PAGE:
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Common Startup Timing Mistakes and How to Avoid Them (codingvc.com)
53 points by prostoalex 412 days ago | hide | past | web | 10 comments | favorite



> Other mistakes are more subtle, like misaligning seasonal demand with a fundraising cycle (e.g. raising 2-3 months after a peak season is tough because most of your key metrics are dropping just as you're starting to approach investors).

Are investors usually this fickle? If you have a good explanation for the drop in metrics, then why would you need to time anything?


(I'm the post's author and an investor.)

1) It's less about fickle and more about investors looking for easy reasons to say no. I see 1000+ decks and pitches annually but make ~10 investments. Quickly filtering 1000 pitches down to 200 that seem worth drilling on is part of what makes the investing process feasible. The first part of that funnel is all about eliminating things because they're not in my focus area, or they're in a geo I don't invest in, or their KPIs don't look great.

2) For seasonal businesses specifically, KPIs can be hard to read when there are drops. A SaaS company might grow a consistent 15%-20%/mo, but it's harder to figure out how to interpret 100% year-over-year numbers during the holiday season and then 30% year-over-year numbers in the following months. Is the 100% the improvement to focus on? The 30%? Something else? It's even worse if there's no year-over-year data: if Nov/Dec are great and then Jan is the same as Oct, does that mean the business isn't really growing? If you raise in Dec or Jan, it's easier to make the claim that not only are you having a holiday spike, but part of the spike is "intrinsic" growth, too.

Also, I'm certainly not saying that investors would immediately pass after a few months of down KPIs. But lower KPIs do make fundraising harder even if you have a good explanation for them.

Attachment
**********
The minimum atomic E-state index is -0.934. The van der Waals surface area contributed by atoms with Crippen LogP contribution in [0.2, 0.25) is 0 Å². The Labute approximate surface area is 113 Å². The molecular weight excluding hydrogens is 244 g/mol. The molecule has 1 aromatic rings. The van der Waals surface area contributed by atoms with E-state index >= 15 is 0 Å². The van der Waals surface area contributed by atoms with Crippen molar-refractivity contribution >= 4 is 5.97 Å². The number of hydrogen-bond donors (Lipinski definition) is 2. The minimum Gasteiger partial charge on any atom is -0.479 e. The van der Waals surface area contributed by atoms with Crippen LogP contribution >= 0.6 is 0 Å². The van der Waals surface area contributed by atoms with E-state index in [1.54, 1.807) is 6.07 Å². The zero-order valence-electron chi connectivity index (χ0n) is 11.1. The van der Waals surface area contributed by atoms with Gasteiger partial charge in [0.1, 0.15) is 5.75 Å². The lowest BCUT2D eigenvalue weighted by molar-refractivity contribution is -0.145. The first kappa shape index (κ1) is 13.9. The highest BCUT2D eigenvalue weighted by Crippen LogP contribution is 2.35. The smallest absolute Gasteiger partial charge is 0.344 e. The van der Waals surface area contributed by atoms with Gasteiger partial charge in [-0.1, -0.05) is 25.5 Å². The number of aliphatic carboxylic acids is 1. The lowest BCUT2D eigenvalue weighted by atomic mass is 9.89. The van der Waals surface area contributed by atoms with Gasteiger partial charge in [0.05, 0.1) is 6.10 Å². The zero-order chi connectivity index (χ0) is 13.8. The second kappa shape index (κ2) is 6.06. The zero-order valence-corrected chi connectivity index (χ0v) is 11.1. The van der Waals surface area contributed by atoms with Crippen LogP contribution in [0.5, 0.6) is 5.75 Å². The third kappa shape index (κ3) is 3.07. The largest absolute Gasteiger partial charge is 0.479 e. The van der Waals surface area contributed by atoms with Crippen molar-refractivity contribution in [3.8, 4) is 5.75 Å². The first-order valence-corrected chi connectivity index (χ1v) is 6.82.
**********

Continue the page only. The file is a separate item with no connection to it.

That's very interesting, thanks.

That makes sense, you want to make your startup look as good as possible, and it's up to you to sell yourself to an investor.

At the same time, I wouldn't want to do something that might appear deceptive. During my time with startups and meeting lots of people, I've noticed a certain "spin" culture, which some might be confusing with "hustle". It's not hustle if you're trying to deceive an investor to get them to give you money, with the knowledge that your KPIs are about to drop and they're going to be disappointed in 2 months. I'd rather just be honest and straightforward.


I agree with you -- I am very much against deception, too.

In this case, I think it's more like Schrödinger's box. If someone is pitching me in December, they can make a case that their current uptick in revenue is sustainable. Without the option to wait a few months, I have to decide if I believe those claims. The claims might be spin, but usually they're honest beliefs backed by a small amount of data. But once Jan and Feb KPIs come in, the data shows if the uptick will actually be sustainable. It's like opening Schrödinger's box and finding out whether the cat is alive. Now it doesn't matter what the founder believes or hopes because I'll be looking at the data -- and often the data isn't perfect, which hurts the ability to fundraise.


If your KPIs suck and another potential investment's KPIs rule, whether due to timing or due to a better business plan, it's irrational to fund the one with shitty KPIs.

This is especially true when (as demonstrated here) it can be anticipated that a drop or rise will be coming. Pretty basic stuff.


Right, but if you had amazing KPIs a few months ago, and there's a really good explanation for a seasonal drop in sales, then an investor shouldn't be too worried about that.


You likely won't even get to meet him and explain since he's thrown your "shitty" application in the bin


Exactly! VCs typically get (maybe) 1 breakout hit and 1 steady chugger out of every 10 companies they fund. It doesn't make sense to fund companies that can't even understand cyclical demand as it impacts cash flow.


I'm also used to seeing change in key metrics structured as a year delta. This is obviously only useful a year after you start, but it's still a useful practice.


this is fantastic, and leo is supersmart.




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